Time to retire stranded thermal power units -

Time to retire stranded thermal power units

Many of the fundamental problems still persist despite efforts to resolve them by the government, lending institutions and proponents of the projects. These include lack of appropriate coal linkages, lack of power purchase agreements (PPAs) and capital cost overruns due to delays in acquiring land, accumulated interest funding costs and getting environmental clearances.

For example, some 24.4GW of the total stranded capacity was fully commissioned, however 8.2GW of it lacked PPAs as per the committee’s report.

Consecutive years of flattening power demand are extinguishing hopes that a sustained rise in power demand growth might partially revive the stranded capacity without PPAs. Also, availability of ultra-cheap renewables at sub-₹2.5/kWh compared to coal-fired power tariffs of above ₹4/kWh means that renewables are eating into the market share of coal-fired generation and going forward will serve the incremental supply requirements when electricity demand starts growing at the expected rate of 5-6 per cent per annum.



India’s total electricity demand grew by only 0.9 per cent in fiscal 2019-20 and was further suppressed by the Covid-19 pandemic. Year-to-date demand in FY21 is down 2.6 per cent. In FY20 thermal generation (including gas) dropped by 2.7 per cent compared to FY19, losing market share from 78 per cent of the total generation in FY19 to 75 per cent in FY20. Whereas renewable generation increased 9.1 per cent in FY20 and is up by 2.2 per cent year-to-date in FY21 despite an overall drop in demand due to the pandemic.

The Reserve Bank of India wants to push the 40GW of non-performing assets to bankruptcy proceedings if the proponents and the lenders are unable to resolve the assets outside the National Company Law Tribunal (NCLT).

Fully or partially built projects with coal linkages and PPAs have a greater chance of finding resolutions outside NCLT through strategic debt restructuring or recapitalisation from the lenders, albeit only after taking significant write-downs. However, most of the stressed projects are still not fully resolved. And some of the projects saw previously interested investors back away in 2020.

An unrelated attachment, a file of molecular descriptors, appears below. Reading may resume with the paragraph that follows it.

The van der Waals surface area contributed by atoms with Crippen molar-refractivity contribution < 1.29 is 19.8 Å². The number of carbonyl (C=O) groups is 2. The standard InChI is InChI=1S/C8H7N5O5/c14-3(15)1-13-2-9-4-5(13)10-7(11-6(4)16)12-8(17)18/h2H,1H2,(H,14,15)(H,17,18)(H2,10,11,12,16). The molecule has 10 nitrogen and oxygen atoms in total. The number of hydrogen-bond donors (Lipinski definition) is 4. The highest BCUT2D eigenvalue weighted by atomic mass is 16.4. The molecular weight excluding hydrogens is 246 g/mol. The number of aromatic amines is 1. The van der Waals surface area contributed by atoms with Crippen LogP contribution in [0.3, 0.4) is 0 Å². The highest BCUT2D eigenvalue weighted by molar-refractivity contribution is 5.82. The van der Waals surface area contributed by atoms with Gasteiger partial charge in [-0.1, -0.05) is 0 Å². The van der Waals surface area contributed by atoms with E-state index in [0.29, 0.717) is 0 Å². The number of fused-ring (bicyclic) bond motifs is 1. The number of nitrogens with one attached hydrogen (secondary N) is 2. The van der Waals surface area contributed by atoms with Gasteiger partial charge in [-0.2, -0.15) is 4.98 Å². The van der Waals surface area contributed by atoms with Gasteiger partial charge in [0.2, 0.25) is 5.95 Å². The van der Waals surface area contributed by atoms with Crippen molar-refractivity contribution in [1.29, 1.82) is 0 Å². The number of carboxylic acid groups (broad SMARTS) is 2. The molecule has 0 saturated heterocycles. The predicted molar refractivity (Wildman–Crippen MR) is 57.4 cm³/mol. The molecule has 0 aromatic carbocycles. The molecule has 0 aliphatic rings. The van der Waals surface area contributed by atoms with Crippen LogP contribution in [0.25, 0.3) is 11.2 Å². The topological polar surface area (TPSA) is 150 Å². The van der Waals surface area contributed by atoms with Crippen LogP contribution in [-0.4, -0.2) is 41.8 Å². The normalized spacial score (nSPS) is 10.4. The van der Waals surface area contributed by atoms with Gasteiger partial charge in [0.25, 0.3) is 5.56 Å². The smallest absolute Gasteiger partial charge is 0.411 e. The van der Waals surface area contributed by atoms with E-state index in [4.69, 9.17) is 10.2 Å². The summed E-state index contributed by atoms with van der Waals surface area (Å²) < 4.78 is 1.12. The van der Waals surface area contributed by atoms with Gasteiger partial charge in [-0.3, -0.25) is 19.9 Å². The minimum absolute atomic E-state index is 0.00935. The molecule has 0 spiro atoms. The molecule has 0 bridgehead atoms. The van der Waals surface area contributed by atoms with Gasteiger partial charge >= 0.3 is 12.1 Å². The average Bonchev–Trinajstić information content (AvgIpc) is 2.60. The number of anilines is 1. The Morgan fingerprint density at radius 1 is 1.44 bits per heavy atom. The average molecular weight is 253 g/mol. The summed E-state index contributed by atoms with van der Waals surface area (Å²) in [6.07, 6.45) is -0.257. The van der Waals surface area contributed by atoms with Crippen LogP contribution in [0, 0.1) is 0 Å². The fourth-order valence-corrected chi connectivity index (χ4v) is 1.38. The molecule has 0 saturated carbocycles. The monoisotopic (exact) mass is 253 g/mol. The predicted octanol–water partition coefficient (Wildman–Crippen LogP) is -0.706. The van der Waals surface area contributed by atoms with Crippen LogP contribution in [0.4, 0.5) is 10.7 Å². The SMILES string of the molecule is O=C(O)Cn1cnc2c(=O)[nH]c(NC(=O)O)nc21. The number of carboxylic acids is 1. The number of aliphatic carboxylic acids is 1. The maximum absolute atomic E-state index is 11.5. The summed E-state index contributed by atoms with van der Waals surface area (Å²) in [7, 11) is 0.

JSW Energy recalled its bid for acquiring Ind-Barath thermal power plant (owned by Australian asset manager Macquarie Group) through the insolvency process initiated in 2019, citing the Covid pandemic.

The power generation infrastructure developer had agreed to pay ₹845 crore ($116 million) upfront for the under-construction pithead 700 MW coal-fired power plant in Odisha.

But JSW Energy leveraged an ‘adverse events’ clause to pull out from the deal structured in October 2019, due to the pandemic impacting the viability of the project.

IEEFA has looked at some of the non-performing assets for which either a resolution has yet to be agreed, or one has been agreed but not yet executed. These are projects that are fully commissioned or near completion with adequate PPAs and coal linkages. Some of them are pithead plants with levelised tariffs of below ₹4/kWh.

Andhra Pradesh State Power Generation Company was planning to acquire the 1.2GW Athena Chhattisgarh power plant (co-owned by Athena Ventures, PTC India and IDFC) to resolve the stranded asset outside NCLT. However, the Andhra Pradesh State Engineering Board (APSEB) in April 2020 wrote to the Andhra Pradesh Energy Secretary to advise against acquiring the asset. APSEB suggested that the acquisition of the power plant would be risky (as it still does not have a coal linkage), expensive and techno-commercially unfeasible for the State’s grid.